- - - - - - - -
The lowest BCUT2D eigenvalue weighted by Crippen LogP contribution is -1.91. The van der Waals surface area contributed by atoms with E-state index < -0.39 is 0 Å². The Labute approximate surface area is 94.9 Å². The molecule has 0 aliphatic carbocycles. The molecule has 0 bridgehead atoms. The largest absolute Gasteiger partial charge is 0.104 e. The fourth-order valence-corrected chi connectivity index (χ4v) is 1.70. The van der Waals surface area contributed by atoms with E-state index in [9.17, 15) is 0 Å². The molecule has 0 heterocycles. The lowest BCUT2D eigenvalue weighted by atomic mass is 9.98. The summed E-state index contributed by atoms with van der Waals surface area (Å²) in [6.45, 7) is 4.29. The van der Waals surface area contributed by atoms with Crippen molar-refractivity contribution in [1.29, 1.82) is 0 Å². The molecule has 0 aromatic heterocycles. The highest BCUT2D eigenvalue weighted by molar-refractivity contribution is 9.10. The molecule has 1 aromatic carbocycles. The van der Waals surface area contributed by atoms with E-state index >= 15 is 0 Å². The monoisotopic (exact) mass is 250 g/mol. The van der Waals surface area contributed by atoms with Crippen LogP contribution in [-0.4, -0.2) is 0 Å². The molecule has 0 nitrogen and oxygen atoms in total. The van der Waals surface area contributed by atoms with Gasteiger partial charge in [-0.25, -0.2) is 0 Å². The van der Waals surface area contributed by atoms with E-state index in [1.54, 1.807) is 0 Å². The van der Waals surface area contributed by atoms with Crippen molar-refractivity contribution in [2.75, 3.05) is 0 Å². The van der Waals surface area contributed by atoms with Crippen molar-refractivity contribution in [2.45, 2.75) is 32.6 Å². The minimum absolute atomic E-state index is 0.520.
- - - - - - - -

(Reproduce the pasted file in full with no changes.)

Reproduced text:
The lowest BCUT2D eigenvalue weighted by Crippen LogP contribution is -1.91. The van der Waals surface area contributed by atoms with E-state index < -0.39 is 0 Å². The Labute approximate surface area is 94.9 Å². The molecule has 0 aliphatic carbocycles. The molecule has 0 bridgehead atoms. The largest absolute Gasteiger partial charge is 0.104 e. The fourth-order valence-corrected chi connectivity index (χ4v) is 1.70. The van der Waals surface area contributed by atoms with E-state index in [9.17, 15) is 0 Å². The molecule has 0 heterocycles. The lowest BCUT2D eigenvalue weighted by atomic mass is 9.98. The summed E-state index contributed by atoms with van der Waals surface area (Å²) in [6.45, 7) is 4.29. The van der Waals surface area contributed by atoms with Crippen molar-refractivity contribution in [1.29, 1.82) is 0 Å². The molecule has 0 aromatic heterocycles. The highest BCUT2D eigenvalue weighted by molar-refractivity contribution is 9.10. The molecule has 1 aromatic carbocycles. The van der Waals surface area contributed by atoms with E-state index >= 15 is 0 Å². The monoisotopic (exact) mass is 250 g/mol. The van der Waals surface area contributed by atoms with Crippen LogP contribution in [-0.4, -0.2) is 0 Å². The molecule has 0 nitrogen and oxygen atoms in total. The van der Waals surface area contributed by atoms with Gasteiger partial charge in [-0.25, -0.2) is 0 Å². The van der Waals surface area contributed by atoms with E-state index in [1.54, 1.807) is 0 Å². The van der Waals surface area contributed by atoms with Crippen molar-refractivity contribution in [2.75, 3.05) is 0 Å². The van der Waals surface area contributed by atoms with Crippen molar-refractivity contribution in [2.45, 2.75) is 32.6 Å². The minimum absolute atomic E-state index is 0.520.